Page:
There will also be a discussion period towards the end of the course, where we can discuss any of the course material or any more general questions you may have, including looking at any of your glaze recipes that you may wish to share.
There will be suggestions for you to test some of your pieces and glazes between sessions.
Are there any other costs? Is there anything I need to bring?
No advance preparation is needed.
You may want to test some of your work or test tiles (which will probably get damaged in the process).
This mostly uses standard studio and kitchen equipment, though the following are useful if available:
- A pressure cooker
- Methylene blue or a similar dark stain (5ml is plenty)
- pH paper or a pH meter
- 50g of soda ash
- Vinegar or acetic acid
- Lemon juice or citric acid
You may also want to have some glaze recipes that you can examine during the course.
What do I get?
- Six live lectures with questions and discussions, lasting about 90 minutes each week
- Recordings of all lectures for later viewing during the course
- Additional optional online course material, giving background info and greater depth
- A discussion period, set up at a date/time for most students to attend even if not able to attend the live sessions
- Downloadable PDFs of all presentations
- Premium level access to the Tech part of my web site, containing much more information, references etc.
- Course completion certificate
Note that the forum, lecture recordings and premium level site access are included at no cost until 4 weeks after the end of the course. After that, continued access is available for the cost of buying me a coffee every month (US$3 a month).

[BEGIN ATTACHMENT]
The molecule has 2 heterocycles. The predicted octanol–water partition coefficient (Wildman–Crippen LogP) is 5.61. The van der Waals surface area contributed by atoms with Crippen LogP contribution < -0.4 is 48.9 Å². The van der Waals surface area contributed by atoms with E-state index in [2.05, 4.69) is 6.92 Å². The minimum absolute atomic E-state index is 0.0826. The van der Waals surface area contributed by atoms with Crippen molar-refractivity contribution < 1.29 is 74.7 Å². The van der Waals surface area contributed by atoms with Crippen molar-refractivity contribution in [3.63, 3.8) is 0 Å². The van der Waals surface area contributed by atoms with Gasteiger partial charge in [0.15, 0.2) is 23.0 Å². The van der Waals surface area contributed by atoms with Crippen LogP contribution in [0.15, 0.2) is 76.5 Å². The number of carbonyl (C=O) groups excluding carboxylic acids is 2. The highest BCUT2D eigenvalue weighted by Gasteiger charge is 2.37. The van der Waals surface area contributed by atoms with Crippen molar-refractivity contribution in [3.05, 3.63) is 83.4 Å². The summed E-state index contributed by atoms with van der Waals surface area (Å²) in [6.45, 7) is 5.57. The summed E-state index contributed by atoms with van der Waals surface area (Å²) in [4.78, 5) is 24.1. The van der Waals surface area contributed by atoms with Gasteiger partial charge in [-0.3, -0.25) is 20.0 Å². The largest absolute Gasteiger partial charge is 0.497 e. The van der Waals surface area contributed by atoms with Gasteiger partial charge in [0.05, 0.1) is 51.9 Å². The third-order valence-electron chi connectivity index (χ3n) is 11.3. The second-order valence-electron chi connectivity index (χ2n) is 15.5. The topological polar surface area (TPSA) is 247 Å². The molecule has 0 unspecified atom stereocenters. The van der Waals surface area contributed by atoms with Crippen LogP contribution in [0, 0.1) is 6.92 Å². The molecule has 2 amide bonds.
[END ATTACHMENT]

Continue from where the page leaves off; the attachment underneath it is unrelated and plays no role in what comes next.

Feedback from students
The following feedback is from the previous version of the Product Safety course, of which this was a part:
I found the course both informative and enjoyable. Tim has a wealth of knowledge and experience, and a natural ability to present a technical subject in a way that makes it accessible to non-specialist. Recommended!
I am happy to recommend Tim’s online webinar on Product Safety as a great way to improve the quality of your pots. He covers all the aspects of making from design to clay bodies, glaze materials and firing schedules. Coming from an engineering and design background his approach is quite different to that of the average art college. Whether or not you have a scientific background, testing and experimenting will become a natural part of your designing and making. Ideal for potters producing functional pots ranging from domestic ware to garden pots, who aim to improve their product.
St Albans, UK
Great couse, I’ve learned a lot thanks to Tim. His course is technical, complete and simple. I do recommend it.
Thank you Tim for your course. Good structure of each lesson, well prepared, I like the way you explain. You did a huge work. You give all your knowledge on the subject but without unusefull controversy. I recommend if someones want to have a large point of vue on product safety. Sorry for my approximative english.